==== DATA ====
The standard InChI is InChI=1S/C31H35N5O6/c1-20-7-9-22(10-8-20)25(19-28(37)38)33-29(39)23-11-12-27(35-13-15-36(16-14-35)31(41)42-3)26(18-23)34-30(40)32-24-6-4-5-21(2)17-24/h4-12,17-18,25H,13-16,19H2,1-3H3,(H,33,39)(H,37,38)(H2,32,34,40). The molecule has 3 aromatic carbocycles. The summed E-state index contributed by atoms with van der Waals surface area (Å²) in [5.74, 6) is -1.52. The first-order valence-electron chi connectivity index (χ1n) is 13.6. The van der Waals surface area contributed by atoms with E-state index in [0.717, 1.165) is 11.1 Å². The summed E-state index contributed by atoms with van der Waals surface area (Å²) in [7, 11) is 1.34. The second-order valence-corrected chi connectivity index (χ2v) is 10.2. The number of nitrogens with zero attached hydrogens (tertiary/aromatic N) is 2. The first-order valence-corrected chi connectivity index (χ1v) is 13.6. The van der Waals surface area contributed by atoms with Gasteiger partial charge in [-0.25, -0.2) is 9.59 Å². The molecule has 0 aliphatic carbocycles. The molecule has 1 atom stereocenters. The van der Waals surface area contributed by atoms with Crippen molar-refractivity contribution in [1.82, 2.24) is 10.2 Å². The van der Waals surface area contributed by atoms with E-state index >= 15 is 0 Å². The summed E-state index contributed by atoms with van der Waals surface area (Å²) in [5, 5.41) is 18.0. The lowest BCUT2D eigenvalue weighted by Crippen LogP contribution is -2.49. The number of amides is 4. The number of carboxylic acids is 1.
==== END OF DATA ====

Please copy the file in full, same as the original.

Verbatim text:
The standard InChI is InChI=1S/C31H35N5O6/c1-20-7-9-22(10-8-20)25(19-28(37)38)33-29(39)23-11-12-27(35-13-15-36(16-14-35)31(41)42-3)26(18-23)34-30(40)32-24-6-4-5-21(2)17-24/h4-12,17-18,25H,13-16,19H2,1-3H3,(H,33,39)(H,37,38)(H2,32,34,40). The molecule has 3 aromatic carbocycles. The summed E-state index contributed by atoms with van der Waals surface area (Å²) in [5.74, 6) is -1.52. The first-order valence-electron chi connectivity index (χ1n) is 13.6. The van der Waals surface area contributed by atoms with E-state index in [0.717, 1.165) is 11.1 Å². The summed E-state index contributed by atoms with van der Waals surface area (Å²) in [7, 11) is 1.34. The second-order valence-corrected chi connectivity index (χ2v) is 10.2. The number of nitrogens with zero attached hydrogens (tertiary/aromatic N) is 2. The first-order valence-corrected chi connectivity index (χ1v) is 13.6. The van der Waals surface area contributed by atoms with Gasteiger partial charge in [-0.25, -0.2) is 9.59 Å². The molecule has 0 aliphatic carbocycles. The molecule has 1 atom stereocenters. The van der Waals surface area contributed by atoms with Crippen molar-refractivity contribution in [1.82, 2.24) is 10.2 Å². The van der Waals surface area contributed by atoms with E-state index >= 15 is 0 Å². The summed E-state index contributed by atoms with van der Waals surface area (Å²) in [5, 5.41) is 18.0. The lowest BCUT2D eigenvalue weighted by Crippen LogP contribution is -2.49. The number of amides is 4. The number of carboxylic acids is 1.